2. We now have standardized metrics for email marketing, which we didn't have back in 2000. Sounds crazy, right? But we didn't — for instance, click-through rate. Back then, some platforms used total instead of unique clicks in the numerator; there was a debate about whether or not to suppress bounces from the denominator — and some people used opens in the denominator, which is what we call the click-to-open rate metric today. It makes a difference; back then, it was sometimes difficult to get an apples-to-apples comparison.
  3. We have better attribution for revenue and conversions. Integration between the email marketing platforms and the systems that handle revenue and conversions is much better today — it was almost non-existent back then. It allows us to see how an email or a campaign performs and impacts the bottom line. But again, I still see companies that don't have this set up and are trying to run without it. Very sad.
  4. Email marketing gets more respect now than it did back then. Back then, if you did email marketing, everyone assumed you were spamming people. Then we went through a few cycles of “email is dead.” But email is still here, going strong, and the top channel for return on investment. When the economy falters, companies invest in email marketing because they know it will generate a good return.
  5. Automation is the future of email marketing — which we didn't have back when I started. Rather than the one-off emails and campaigns we were doing in the 2000 period, companies are now automating their emails based on their prospects' and customers' journeys. This is much better for recipients because many emails are triggered by their actions, making them highly relevant (think cart abandonment emails in eCommerce). It's also better for email marketers, as it shifts their focus; instead of being on a “get the emails out” hamster wheel, they have time to be more strategic about what and when they send.

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Email marketing trends: benefits and dangers

S: As Chair of the annual Email Innovations Summit, you're likely at the forefront of upcoming trends and strategies in email marketing. Please share some of the most innovative practices or strategies you've observed that will likely shape the future of email marketing.

J: I remember a few years ago when we had our first session on brand indicators for message identification (BIMI) at the show. I was blown away. It's taken a while, and it's still not the standard, but the fact that BIMI provides marketing more impact in the inbox while helping with deliverability is huge. This year at the Email Innovations Summit, Ryan Hofmann, with Forever 21, will walk us through his experience implementing BIMI.

This year's show features Artificial Intelligence (AI) in a keynote by Matthew Dunn, with Campaign Genius, and in an interactive discussion session that Elizabeth Jacobi, with Mochabear Marketing, will lead. That will have an impact, although it remains to be seen how quickly and in what ways it will be adopted.

It's not a practice or a strategy. It's more an external threat to the industry — it's privacy and security regulations. Reed Freeman, with ArentFox Schiff, will present a keynote on this topic.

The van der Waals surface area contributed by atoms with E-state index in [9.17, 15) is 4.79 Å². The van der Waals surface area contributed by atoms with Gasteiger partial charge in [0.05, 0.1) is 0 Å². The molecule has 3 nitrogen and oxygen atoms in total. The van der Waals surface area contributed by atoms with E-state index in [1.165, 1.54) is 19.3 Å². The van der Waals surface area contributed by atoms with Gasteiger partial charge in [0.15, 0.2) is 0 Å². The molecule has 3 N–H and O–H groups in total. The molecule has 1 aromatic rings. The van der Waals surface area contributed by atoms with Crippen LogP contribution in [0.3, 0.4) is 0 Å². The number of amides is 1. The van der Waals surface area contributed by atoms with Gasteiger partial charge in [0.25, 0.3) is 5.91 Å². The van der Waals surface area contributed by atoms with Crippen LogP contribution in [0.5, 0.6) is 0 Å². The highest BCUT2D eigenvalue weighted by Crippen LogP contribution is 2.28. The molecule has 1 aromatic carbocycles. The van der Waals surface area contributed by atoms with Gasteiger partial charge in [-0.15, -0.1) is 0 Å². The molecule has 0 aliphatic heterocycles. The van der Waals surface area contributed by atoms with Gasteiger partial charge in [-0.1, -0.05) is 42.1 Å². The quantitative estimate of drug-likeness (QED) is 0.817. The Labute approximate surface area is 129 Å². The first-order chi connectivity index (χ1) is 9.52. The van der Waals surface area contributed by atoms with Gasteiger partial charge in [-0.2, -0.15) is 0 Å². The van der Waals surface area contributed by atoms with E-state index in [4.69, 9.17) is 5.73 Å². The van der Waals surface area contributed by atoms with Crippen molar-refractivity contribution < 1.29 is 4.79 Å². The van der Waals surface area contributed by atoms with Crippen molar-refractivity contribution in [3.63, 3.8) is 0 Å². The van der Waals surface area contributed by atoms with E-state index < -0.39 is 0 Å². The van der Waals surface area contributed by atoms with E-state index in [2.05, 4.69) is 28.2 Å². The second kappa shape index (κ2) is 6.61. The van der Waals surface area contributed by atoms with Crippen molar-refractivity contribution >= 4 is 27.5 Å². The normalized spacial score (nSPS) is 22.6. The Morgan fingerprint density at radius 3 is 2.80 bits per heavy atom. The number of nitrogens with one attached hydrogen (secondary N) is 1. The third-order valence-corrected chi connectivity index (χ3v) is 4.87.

Email marketers need to be proactive about addressing security and privacy issues concerning email addresses and other data they have on their prospects and clients before legislation forces them to.

S: On your LinkedIn page, you recently shared many interesting thoughts from experts on implementing AI in email marketing. What potential challenges arise when integrating AI into email marketing, and how can marketers prepare for an AI-driven future in this field?

J: AI is the latest bright shiny object to catch the eye of the email marketing industry. AI is a helpful tool for email marketers. The key to success is knowing how best to use it for your program.

For those with little experience in email marketing who need help with how to craft effective email messages, AI will be a huge help. For most email marketers, it’s not that AI will create the email for them. It's that it will save them time. For instance, I’ve been using AI a lot for initial research, things like the top 10 benefits of professional development for educators (my client runs an annual conference for university faculty). Could I have put this list together myself? Yes. But it was faster to have AI do it for me.

Early on, there was an “AI can do it better” mentality. I think that’s dissipating. In a recent poll that Only Influencers did, only 12% agreed that AI always improves email marketing.

This change is partly due to articles, like one that Elizabeth Jacobi, with MochaBear Marketing, wrote for the Only Influencers Metrics Project blog, showcasing performance tests pitting AI-generated content against human-generated content.

The best thing email marketers can do is to begin playing with AI, seeing how it can help them.

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S: In your opinion, is it crucial to use interactive elements in email newsletters — AMP, gamification, countdown timers, and others? Are there industries where they cannot be dispensed with and where they are contraindicated?